Western History & Genealogy Blog

The Last Outlaw of the West

Earl Durand
Posse Chasing Durand
Men Killed by Durand
Durand Dead

A Tale of a Depression Era Desperado 

On the evening of March 13, 1939 near Cody, Wyoming, Earl Durand – a mountain man who lived off the land – killed several out-of-season elk in Wyoming’s northern wilderness. While returning home from the hunting expedition, with a trunk full of poached elk meat, he attracted the unwanted attention of two game wardens. Before the car slid to a stop, Durand bolted from the cab and out of the warden’s reach. Durand’s defiant act would set into motion one of the most daring and deadly crime sprees to ever captivate the nation.

Durand was eventually captured by an informal posse on nearby Rattlesnake Mountain. While in jail and awaiting sentencing, Durand escaped by assaulting Deputy Noah Riley with a milk bottle taken from his dinner tray. Durand then forced Riley to drive him to his family farm in nearby Powell, Wyo. Word quickly spread of the daring escape and the Town Marshal and Undersheriff were dispatched to bring the vigilante to justice. When they approached the home, Durand shot and killed the two officers. He then stormed for the sanctuary of the surrounding wilderness.

By the next day, Durand was spotted in a fortified position on the mountainside. His position appeared impregnable causing most of the posse members to hang back in an attempt to wait the bandit out. Two non-posse men, though, unadvisedly charged Durand’s mountain turret. This rash action proved fatal as Durand fired several bullets into their bellies, killing them. Catching wind of the deadly debacle, the Montana National Guard rushed a mortar and howitzer to the scene in hopes of subduing the lone gunman’s rampage. The Sheriff also enlisted the assistance of a local pilot to drop a bevy of dynamite bombs and teargas grenades. As the pilot rained down destruction from above, Durand stealthily abandoned his encampment. He hijacked a car and headed back to the town of Powell.

With a rifle clutched tightly to his chest and a six-shooter strapped to his hip, Durand barged into the First National Bank in Powell and demanded $3,000. Terrorizing the nine employees and customers, Durand fired a barrage of bullets into the bank lights, walls and windows while screaming, “They’ll plug me anyway! They’ll plug me anyway!” Soon after his onslaught Durand grabbed three employees and marched them outside.

Unbeknownst to Durand the more than hardy inhabitants of Powell scaled the rooftop of the bank and stepped into the street with their shotguns and rifles. As Durand and the captives emerged from the bank, the citizens unleashed a volley of lead. As the bullets hit the hostages, Durand wildly returned fire and then made a break for his hijacked car. He would be struck in the chest by a bullet fired by a seventeen-year-old boy who had decided to skip school that day. The blast would drive Durand back inside the bank where he would eventually take his own life. The bizarre and sensational story would make the pages of Time Magazine and be made into a movie in 1974 titled: The Legend of Earl Durand, staring Martin Sheen and Slim Pickens. Checkout The Last Eleven Days of Earl Durand by Jerred Metz in the library’s catalog and the great photographs of the event in the library’s Rocky Mountain News Collection!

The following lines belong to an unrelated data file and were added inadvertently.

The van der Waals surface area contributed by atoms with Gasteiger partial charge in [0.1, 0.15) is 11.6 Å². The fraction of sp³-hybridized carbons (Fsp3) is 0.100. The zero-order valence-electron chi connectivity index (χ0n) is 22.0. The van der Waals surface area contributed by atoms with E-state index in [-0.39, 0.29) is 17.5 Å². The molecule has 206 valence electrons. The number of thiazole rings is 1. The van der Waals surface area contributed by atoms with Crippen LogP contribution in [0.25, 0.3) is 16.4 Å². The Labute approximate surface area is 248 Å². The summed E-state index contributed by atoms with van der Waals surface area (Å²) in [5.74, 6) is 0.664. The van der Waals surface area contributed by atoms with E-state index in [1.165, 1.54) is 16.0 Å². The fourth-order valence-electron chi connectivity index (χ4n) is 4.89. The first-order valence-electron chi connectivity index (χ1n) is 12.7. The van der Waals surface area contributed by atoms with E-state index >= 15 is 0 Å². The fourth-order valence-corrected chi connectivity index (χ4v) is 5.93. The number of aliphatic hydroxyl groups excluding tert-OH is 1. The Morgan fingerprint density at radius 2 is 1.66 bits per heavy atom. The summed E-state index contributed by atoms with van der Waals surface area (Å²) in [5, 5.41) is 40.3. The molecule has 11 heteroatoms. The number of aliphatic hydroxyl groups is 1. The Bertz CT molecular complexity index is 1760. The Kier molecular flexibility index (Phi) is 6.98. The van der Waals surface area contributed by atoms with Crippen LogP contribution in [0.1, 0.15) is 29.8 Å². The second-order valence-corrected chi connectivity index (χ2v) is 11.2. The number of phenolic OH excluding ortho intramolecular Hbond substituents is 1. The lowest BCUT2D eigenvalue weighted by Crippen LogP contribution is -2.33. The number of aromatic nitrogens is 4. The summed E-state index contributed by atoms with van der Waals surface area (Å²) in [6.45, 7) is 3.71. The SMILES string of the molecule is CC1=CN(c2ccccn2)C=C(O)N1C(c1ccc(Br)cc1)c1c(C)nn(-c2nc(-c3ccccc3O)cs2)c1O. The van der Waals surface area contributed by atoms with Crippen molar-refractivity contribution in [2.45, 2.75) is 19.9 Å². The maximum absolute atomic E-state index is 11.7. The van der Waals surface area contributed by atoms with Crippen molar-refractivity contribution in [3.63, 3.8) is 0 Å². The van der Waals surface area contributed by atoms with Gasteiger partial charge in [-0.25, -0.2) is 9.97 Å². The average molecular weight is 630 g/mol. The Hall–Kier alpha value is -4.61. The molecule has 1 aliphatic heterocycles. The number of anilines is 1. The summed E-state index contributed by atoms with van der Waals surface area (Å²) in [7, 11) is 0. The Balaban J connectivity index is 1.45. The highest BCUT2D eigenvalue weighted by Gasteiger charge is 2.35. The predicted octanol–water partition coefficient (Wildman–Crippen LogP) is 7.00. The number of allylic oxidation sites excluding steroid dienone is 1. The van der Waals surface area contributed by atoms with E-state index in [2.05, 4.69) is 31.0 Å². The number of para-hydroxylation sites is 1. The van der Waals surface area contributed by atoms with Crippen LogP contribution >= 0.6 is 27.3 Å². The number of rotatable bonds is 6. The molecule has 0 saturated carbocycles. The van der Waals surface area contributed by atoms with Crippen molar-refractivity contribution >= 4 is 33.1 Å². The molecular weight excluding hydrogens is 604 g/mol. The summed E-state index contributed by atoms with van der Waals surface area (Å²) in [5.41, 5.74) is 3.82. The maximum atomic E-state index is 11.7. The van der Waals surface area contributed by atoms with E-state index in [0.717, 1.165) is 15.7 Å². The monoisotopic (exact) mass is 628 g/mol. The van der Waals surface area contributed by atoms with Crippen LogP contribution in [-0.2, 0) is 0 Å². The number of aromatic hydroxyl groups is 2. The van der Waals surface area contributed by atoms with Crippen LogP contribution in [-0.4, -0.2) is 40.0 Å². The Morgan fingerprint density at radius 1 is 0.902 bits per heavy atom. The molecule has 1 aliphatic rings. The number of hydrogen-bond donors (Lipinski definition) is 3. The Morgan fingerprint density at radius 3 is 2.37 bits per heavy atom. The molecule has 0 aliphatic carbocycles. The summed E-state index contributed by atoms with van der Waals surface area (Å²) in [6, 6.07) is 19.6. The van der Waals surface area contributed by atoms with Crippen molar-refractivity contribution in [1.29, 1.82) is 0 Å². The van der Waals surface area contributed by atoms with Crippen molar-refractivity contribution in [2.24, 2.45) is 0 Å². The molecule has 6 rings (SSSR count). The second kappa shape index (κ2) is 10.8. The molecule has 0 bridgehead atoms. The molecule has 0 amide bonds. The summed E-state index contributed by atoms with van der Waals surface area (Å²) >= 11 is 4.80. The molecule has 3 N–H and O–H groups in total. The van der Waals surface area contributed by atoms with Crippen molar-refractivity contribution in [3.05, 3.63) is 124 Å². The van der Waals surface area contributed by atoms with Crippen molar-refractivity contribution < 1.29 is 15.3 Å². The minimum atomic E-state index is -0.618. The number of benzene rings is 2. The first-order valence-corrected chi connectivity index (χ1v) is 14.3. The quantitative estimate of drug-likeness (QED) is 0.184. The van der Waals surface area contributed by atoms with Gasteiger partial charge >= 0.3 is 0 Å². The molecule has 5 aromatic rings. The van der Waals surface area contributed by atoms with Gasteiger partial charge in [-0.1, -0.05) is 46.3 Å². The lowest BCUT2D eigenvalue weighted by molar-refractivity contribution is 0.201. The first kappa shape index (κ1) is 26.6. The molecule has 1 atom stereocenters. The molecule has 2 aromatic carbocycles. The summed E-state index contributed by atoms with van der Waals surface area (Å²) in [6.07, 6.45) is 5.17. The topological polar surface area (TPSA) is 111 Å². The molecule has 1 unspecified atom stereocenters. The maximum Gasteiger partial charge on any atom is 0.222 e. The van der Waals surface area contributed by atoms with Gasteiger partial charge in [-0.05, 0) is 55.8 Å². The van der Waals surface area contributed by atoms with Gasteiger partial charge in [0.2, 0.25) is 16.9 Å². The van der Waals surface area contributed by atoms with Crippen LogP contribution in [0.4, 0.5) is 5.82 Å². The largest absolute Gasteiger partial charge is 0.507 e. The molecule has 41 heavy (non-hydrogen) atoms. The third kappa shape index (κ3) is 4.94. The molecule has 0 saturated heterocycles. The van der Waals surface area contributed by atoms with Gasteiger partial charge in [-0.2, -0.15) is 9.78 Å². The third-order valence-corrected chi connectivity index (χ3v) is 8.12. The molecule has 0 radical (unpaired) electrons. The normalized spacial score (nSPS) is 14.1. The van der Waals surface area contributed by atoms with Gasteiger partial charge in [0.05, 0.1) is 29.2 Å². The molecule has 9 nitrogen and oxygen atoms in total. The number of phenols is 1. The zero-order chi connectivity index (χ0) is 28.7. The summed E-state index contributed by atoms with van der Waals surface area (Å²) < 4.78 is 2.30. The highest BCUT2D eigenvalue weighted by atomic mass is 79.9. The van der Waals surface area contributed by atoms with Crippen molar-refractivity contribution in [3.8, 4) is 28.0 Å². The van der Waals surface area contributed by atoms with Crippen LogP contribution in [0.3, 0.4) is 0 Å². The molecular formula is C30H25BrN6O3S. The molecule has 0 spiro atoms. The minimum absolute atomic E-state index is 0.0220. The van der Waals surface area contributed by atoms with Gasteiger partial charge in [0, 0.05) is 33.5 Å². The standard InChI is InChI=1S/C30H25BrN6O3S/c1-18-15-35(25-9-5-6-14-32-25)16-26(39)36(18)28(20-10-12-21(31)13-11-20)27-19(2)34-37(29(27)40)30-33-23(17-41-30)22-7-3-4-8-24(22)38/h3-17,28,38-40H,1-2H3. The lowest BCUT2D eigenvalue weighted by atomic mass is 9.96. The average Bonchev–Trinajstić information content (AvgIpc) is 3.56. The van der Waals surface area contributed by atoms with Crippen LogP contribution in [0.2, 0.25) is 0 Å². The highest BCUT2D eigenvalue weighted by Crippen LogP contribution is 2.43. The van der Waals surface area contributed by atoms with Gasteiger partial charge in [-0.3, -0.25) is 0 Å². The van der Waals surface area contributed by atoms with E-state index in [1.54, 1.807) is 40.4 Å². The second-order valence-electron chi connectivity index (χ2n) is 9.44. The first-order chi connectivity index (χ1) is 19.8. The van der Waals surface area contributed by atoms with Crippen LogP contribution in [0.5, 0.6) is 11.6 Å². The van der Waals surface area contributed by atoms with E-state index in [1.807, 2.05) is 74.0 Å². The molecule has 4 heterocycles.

I've never understood why

I've never understood why Durand is portrayed as a hero either, and I'd even dispute the tag "mountain man" as applicable to him. As I noted here, on my Wyoming daily history blog, he was really a Powell area farm kid who engaged in poaching which lead to some pretty horrific criminal behavior:

http://wyominghistory.blogspot.com/2012/03/march-24.html

In some ways, his story seems to me to fit more into the lawless 1930s than into any particular end of era Western tale.

I think the choice of words

I think the choice of words could go either way. Durand was a man who spent a lot of time in the Wyoming wilderness but you are correct he was also a farmers son. As far as this being a Western tale I think this story is uniquely Western. Because many of the "gangsters" of that era (Capone, Dillinger, etc...) were men who committed their crimes in Eastern cities and were totting around tommy guns, were mixed up in the bootleg trade and evaded federal officials. While Durand, on the other hand, was an outlaw who was born in the West, guilty of poaching in the Western wilderness, and evaded informal posse's of men chasing him into a mountain stronghold. His end also has eerie similarities to the James/Younger gang's Northfield Raid. But you are indeed correct that there were many lawless men in that time period and whether this tale is Western certainly is debatable. Thank you for the comments they are always appreciated. 

I appreciate the attitude of

I appreciate the attitude of the article above. Sometimes it concerns me when people try to make Earl Durand into some kind of Robin Hood hero, because he shared game meat with the needy at times.
My uncle, Francis Cozzens, tells about a time Earl Durand visited our Uncle Paul Cozzens at his Beartooth Sheep camp. Paul fed him dinner, and when he left to check the sheep, Durand robbed his camp, taking all his food supply and stealing Francis and his brother's chaps that were at the camp. That was how he repaid the hospitality of a sheepman. I have a photo of Durand's headstone from the Powell cementary, and I have added the caption to my copy: "Not A Hero".

Lynette Hawkins Kelley

I'm glad you liked the

I'm glad you liked the article. Lynette. I tried to simply lay out the facts and not jump on one side or the other. I appreciate your comments and your willingness to share your thoughts. It is always welcome.